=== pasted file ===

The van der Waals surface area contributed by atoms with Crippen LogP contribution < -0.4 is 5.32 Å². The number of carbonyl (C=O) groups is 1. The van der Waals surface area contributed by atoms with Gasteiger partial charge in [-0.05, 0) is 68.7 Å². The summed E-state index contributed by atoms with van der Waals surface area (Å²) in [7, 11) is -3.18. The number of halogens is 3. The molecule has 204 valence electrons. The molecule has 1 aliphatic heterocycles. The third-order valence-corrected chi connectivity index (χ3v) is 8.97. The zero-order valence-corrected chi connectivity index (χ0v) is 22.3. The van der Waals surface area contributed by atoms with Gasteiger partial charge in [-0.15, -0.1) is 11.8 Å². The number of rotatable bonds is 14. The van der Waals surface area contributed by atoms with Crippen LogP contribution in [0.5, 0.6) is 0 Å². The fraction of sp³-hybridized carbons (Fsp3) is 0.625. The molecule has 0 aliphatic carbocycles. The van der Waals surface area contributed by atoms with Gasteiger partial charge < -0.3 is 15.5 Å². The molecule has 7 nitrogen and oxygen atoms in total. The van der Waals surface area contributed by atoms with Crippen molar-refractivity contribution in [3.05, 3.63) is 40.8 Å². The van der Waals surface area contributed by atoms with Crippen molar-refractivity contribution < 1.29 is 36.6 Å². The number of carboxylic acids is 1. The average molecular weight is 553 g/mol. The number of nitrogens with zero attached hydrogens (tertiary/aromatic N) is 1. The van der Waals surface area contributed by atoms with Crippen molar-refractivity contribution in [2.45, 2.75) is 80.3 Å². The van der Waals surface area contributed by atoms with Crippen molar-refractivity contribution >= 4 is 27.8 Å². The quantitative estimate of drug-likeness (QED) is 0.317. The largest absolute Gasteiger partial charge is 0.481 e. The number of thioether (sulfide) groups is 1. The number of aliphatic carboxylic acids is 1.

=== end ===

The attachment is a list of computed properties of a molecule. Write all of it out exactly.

The van der Waals surface area contributed by atoms with Crippen LogP contribution < -0.4 is 5.32 Å². The number of carbonyl (C=O) groups is 1. The van der Waals surface area contributed by atoms with Gasteiger partial charge in [-0.05, 0) is 68.7 Å². The summed E-state index contributed by atoms with van der Waals surface area (Å²) in [7, 11) is -3.18. The number of halogens is 3. The molecule has 204 valence electrons. The molecule has 1 aliphatic heterocycles. The third-order valence-corrected chi connectivity index (χ3v) is 8.97. The zero-order valence-corrected chi connectivity index (χ0v) is 22.3. The van der Waals surface area contributed by atoms with Gasteiger partial charge in [-0.15, -0.1) is 11.8 Å². The number of rotatable bonds is 14. The van der Waals surface area contributed by atoms with Crippen LogP contribution in [0.5, 0.6) is 0 Å². The fraction of sp³-hybridized carbons (Fsp3) is 0.625. The molecule has 0 aliphatic carbocycles. The van der Waals surface area contributed by atoms with Gasteiger partial charge < -0.3 is 15.5 Å². The molecule has 7 nitrogen and oxygen atoms in total. The van der Waals surface area contributed by atoms with Crippen molar-refractivity contribution in [3.05, 3.63) is 40.8 Å². The van der Waals surface area contributed by atoms with Crippen molar-refractivity contribution < 1.29 is 36.6 Å². The number of carboxylic acids is 1. The average molecular weight is 553 g/mol. The number of nitrogens with zero attached hydrogens (tertiary/aromatic N) is 1. The van der Waals surface area contributed by atoms with Crippen molar-refractivity contribution in [2.45, 2.75) is 80.3 Å². The van der Waals surface area contributed by atoms with Crippen molar-refractivity contribution >= 4 is 27.8 Å². The quantitative estimate of drug-likeness (QED) is 0.317. The largest absolute Gasteiger partial charge is 0.481 e. The number of thioether (sulfide) groups is 1. The number of aliphatic carboxylic acids is 1.